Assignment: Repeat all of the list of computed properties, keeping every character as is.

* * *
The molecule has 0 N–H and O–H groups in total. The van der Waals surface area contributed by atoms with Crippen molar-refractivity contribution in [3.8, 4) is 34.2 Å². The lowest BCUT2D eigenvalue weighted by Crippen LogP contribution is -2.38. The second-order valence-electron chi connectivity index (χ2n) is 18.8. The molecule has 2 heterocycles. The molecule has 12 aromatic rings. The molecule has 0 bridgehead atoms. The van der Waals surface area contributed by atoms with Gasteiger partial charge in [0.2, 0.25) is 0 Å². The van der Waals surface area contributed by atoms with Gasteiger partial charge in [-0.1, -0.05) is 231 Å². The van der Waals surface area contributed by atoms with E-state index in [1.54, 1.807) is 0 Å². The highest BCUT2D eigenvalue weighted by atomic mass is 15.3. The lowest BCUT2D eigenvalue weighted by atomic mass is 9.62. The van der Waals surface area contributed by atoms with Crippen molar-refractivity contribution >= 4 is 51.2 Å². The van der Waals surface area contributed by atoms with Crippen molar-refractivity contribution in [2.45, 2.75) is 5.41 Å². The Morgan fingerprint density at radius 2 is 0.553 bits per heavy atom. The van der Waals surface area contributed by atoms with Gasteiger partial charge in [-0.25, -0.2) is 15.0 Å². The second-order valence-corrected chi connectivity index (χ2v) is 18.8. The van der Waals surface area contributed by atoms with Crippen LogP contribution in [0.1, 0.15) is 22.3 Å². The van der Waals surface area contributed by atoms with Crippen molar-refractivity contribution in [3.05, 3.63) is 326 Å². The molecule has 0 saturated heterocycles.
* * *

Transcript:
The molecule has 0 N–H and O–H groups in total. The van der Waals surface area contributed by atoms with Crippen molar-refractivity contribution in [3.8, 4) is 34.2 Å². The lowest BCUT2D eigenvalue weighted by Crippen LogP contribution is -2.38. The second-order valence-electron chi connectivity index (χ2n) is 18.8. The molecule has 2 heterocycles. The molecule has 12 aromatic rings. The molecule has 0 bridgehead atoms. The van der Waals surface area contributed by atoms with Gasteiger partial charge in [0.2, 0.25) is 0 Å². The van der Waals surface area contributed by atoms with Gasteiger partial charge in [-0.1, -0.05) is 231 Å². The van der Waals surface area contributed by atoms with E-state index in [1.54, 1.807) is 0 Å². The highest BCUT2D eigenvalue weighted by atomic mass is 15.3. The lowest BCUT2D eigenvalue weighted by atomic mass is 9.62. The van der Waals surface area contributed by atoms with Crippen molar-refractivity contribution >= 4 is 51.2 Å². The van der Waals surface area contributed by atoms with Crippen molar-refractivity contribution in [2.45, 2.75) is 5.41 Å². The Morgan fingerprint density at radius 2 is 0.553 bits per heavy atom. The van der Waals surface area contributed by atoms with Gasteiger partial charge in [-0.25, -0.2) is 15.0 Å². The second-order valence-corrected chi connectivity index (χ2v) is 18.8. The van der Waals surface area contributed by atoms with Crippen LogP contribution in [0.1, 0.15) is 22.3 Å². The van der Waals surface area contributed by atoms with Crippen molar-refractivity contribution in [3.05, 3.63) is 326 Å². The molecule has 0 saturated heterocycles.